/ Modified dec 21, 2018 9:34 a.m.

Study: Slow Growth Ahead for the Forests of the Southwest

The UA report shows a decline in productivity in the 21st century as the climate warms.

Mt. LemmonMt. Lemmon, Catalina Mountains Sunrise hero Sunrise over Mt. Lemmon in the Coronado National Forest. (PHOTO: AZPM Staff)

Forests in Arizona and the rest of the Southwest are entering a slow-growth period due to climate change.

Margaret Evans, a University of Arizona scientist involved in tree-ring research, is the senior author of a new report that looked at the growth of trees under average conditions.

"The question we're interested in how are forests going to respond to changing climate, especially warming temperatures," said Evans.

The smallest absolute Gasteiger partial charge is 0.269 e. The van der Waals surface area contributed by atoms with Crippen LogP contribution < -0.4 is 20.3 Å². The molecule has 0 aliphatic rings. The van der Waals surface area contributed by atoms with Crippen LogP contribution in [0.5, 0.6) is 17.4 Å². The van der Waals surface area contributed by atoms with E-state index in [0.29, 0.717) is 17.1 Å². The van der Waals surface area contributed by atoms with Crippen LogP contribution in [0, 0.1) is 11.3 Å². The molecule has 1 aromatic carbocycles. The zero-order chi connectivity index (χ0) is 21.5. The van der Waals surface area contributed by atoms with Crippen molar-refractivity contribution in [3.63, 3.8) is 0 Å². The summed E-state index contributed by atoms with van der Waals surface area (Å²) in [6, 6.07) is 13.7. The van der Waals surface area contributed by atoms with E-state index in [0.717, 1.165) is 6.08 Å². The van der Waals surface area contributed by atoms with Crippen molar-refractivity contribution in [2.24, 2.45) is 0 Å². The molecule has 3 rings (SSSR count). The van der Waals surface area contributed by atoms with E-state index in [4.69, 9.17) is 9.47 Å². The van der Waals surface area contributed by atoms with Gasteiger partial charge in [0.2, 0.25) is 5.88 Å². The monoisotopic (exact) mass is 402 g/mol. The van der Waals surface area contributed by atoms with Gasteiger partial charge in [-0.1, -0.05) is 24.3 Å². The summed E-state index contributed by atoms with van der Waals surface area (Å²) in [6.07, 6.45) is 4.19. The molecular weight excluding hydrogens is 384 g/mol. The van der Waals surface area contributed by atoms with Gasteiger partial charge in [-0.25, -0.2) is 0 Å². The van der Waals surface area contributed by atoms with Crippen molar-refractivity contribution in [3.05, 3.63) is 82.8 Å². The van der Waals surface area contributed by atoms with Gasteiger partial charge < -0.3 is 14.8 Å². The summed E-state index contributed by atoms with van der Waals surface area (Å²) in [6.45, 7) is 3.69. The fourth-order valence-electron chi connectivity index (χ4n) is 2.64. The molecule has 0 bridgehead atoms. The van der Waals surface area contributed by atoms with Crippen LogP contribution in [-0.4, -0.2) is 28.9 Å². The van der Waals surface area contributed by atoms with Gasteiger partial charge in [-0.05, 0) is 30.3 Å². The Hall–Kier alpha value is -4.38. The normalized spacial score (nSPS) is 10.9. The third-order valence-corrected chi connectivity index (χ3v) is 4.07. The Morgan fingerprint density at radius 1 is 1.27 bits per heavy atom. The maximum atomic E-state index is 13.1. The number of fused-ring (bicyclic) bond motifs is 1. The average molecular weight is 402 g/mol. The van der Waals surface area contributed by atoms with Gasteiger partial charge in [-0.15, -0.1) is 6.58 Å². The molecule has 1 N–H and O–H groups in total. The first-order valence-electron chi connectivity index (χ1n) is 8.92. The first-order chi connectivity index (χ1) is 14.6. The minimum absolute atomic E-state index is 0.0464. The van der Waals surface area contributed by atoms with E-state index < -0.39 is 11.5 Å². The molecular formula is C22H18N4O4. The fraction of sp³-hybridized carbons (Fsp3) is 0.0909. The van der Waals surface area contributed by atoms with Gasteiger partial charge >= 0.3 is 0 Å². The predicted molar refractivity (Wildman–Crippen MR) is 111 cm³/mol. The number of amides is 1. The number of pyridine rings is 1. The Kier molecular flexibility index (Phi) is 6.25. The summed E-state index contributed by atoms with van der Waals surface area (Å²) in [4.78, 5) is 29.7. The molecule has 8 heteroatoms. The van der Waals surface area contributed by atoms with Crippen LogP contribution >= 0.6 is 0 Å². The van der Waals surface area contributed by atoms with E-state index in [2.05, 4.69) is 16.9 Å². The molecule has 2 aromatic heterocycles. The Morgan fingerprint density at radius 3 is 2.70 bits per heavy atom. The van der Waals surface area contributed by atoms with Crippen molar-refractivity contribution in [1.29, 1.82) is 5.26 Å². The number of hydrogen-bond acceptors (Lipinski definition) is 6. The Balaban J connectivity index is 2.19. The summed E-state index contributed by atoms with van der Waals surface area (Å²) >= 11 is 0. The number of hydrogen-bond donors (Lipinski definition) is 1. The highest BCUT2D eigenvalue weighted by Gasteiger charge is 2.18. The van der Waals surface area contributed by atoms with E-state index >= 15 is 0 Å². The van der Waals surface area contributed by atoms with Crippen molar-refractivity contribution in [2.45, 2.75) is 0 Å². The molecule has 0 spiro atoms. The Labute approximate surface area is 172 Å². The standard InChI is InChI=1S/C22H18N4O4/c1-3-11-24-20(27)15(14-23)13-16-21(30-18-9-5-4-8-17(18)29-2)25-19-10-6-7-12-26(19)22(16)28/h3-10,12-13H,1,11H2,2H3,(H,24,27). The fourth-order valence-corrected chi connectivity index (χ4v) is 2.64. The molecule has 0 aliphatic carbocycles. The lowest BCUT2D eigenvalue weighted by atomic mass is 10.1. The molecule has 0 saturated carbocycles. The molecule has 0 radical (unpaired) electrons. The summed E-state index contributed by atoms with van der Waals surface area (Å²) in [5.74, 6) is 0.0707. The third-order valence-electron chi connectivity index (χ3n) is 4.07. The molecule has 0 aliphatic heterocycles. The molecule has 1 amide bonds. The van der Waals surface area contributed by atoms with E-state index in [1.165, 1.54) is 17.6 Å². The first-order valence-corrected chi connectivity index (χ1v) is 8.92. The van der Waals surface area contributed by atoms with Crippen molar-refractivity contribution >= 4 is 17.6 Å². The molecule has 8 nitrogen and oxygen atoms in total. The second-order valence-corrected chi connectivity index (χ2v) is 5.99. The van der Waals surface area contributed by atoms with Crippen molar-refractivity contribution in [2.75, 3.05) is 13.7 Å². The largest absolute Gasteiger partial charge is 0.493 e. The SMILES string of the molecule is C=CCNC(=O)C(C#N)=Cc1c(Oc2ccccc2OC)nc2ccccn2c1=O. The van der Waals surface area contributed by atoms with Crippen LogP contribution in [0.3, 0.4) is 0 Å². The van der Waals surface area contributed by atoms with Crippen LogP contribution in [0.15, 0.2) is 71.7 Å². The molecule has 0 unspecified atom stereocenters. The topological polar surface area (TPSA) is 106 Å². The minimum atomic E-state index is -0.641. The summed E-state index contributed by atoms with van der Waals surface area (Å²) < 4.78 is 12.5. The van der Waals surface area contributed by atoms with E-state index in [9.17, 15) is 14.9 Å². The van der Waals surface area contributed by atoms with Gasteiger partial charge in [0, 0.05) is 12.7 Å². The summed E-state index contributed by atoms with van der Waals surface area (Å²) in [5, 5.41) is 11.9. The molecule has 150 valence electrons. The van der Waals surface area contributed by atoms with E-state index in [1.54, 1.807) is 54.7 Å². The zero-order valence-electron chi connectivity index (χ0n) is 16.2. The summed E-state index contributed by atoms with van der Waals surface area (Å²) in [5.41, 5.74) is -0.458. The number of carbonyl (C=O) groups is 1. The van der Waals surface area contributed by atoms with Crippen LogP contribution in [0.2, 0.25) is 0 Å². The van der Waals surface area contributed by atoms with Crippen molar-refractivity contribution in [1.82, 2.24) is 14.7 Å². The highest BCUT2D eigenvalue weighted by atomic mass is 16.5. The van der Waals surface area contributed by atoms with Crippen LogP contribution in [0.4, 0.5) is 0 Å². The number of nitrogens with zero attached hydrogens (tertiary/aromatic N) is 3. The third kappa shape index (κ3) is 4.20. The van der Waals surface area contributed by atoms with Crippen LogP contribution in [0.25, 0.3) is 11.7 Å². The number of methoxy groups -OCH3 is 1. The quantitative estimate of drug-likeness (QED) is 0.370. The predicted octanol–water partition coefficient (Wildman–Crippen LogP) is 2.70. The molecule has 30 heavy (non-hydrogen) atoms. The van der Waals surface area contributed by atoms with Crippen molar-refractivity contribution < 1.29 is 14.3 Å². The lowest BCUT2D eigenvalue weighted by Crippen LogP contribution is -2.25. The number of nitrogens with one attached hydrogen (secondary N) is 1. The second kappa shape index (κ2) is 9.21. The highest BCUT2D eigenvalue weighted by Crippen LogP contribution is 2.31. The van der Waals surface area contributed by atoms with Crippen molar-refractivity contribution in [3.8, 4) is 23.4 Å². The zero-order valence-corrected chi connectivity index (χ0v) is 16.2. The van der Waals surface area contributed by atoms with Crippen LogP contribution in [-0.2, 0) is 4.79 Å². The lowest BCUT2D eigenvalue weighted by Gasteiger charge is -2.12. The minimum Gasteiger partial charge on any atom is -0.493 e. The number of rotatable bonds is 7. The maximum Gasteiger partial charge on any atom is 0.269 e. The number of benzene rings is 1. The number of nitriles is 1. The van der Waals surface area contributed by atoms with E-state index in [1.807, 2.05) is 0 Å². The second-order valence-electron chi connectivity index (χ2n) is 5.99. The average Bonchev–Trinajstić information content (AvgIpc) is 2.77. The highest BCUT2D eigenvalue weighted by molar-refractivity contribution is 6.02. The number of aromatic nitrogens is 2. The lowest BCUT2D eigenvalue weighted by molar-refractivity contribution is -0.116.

Data from the report indicates Southwest forests may see an average decline in productivity by as much as 75 percent over the 21st century as the climate warms.

"As we move into the future as those temperatures go up, it's going to cause drought stress for trees in the Southwest, and that's going to cause the growth of trees to decline," according to Evans.

The information is based on a new database of information from trees growing under average conditions instead of those thought to be most sensitive to variations in climate. The report was published in the journal Nature Communications.

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